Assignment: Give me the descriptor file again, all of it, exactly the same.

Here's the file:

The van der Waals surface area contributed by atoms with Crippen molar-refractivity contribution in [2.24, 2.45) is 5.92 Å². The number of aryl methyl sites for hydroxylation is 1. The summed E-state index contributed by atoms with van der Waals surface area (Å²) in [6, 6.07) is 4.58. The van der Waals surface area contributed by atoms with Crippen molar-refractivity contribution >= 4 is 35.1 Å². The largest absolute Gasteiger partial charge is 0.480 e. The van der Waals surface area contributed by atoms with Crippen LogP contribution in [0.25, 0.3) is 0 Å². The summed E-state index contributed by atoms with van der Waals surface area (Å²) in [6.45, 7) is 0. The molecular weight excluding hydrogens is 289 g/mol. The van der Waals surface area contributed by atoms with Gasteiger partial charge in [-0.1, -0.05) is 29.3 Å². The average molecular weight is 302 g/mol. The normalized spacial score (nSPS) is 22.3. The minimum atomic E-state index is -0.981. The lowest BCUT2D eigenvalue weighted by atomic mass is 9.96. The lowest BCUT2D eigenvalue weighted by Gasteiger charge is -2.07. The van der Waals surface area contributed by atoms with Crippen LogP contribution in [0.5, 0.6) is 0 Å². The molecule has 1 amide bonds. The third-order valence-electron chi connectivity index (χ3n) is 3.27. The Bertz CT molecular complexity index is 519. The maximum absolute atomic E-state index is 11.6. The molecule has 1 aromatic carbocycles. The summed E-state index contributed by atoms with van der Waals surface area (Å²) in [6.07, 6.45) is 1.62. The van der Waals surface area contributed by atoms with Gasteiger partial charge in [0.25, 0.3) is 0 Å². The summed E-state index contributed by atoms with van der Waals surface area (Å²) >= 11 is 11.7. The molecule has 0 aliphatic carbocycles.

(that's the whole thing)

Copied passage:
The van der Waals surface area contributed by atoms with Crippen molar-refractivity contribution in [2.24, 2.45) is 5.92 Å². The number of aryl methyl sites for hydroxylation is 1. The summed E-state index contributed by atoms with van der Waals surface area (Å²) in [6, 6.07) is 4.58. The van der Waals surface area contributed by atoms with Crippen molar-refractivity contribution >= 4 is 35.1 Å². The largest absolute Gasteiger partial charge is 0.480 e. The van der Waals surface area contributed by atoms with Crippen LogP contribution in [0.25, 0.3) is 0 Å². The summed E-state index contributed by atoms with van der Waals surface area (Å²) in [6.45, 7) is 0. The molecular weight excluding hydrogens is 289 g/mol. The van der Waals surface area contributed by atoms with Gasteiger partial charge in [-0.1, -0.05) is 29.3 Å². The average molecular weight is 302 g/mol. The normalized spacial score (nSPS) is 22.3. The minimum atomic E-state index is -0.981. The lowest BCUT2D eigenvalue weighted by atomic mass is 9.96. The lowest BCUT2D eigenvalue weighted by Gasteiger charge is -2.07. The van der Waals surface area contributed by atoms with Crippen LogP contribution in [0.5, 0.6) is 0 Å². The molecule has 1 amide bonds. The third-order valence-electron chi connectivity index (χ3n) is 3.27. The Bertz CT molecular complexity index is 519. The maximum absolute atomic E-state index is 11.6. The molecule has 1 aromatic carbocycles. The summed E-state index contributed by atoms with van der Waals surface area (Å²) in [6.07, 6.45) is 1.62. The van der Waals surface area contributed by atoms with Gasteiger partial charge in [0.25, 0.3) is 0 Å². The summed E-state index contributed by atoms with van der Waals surface area (Å²) >= 11 is 11.7. The molecule has 0 aliphatic carbocycles.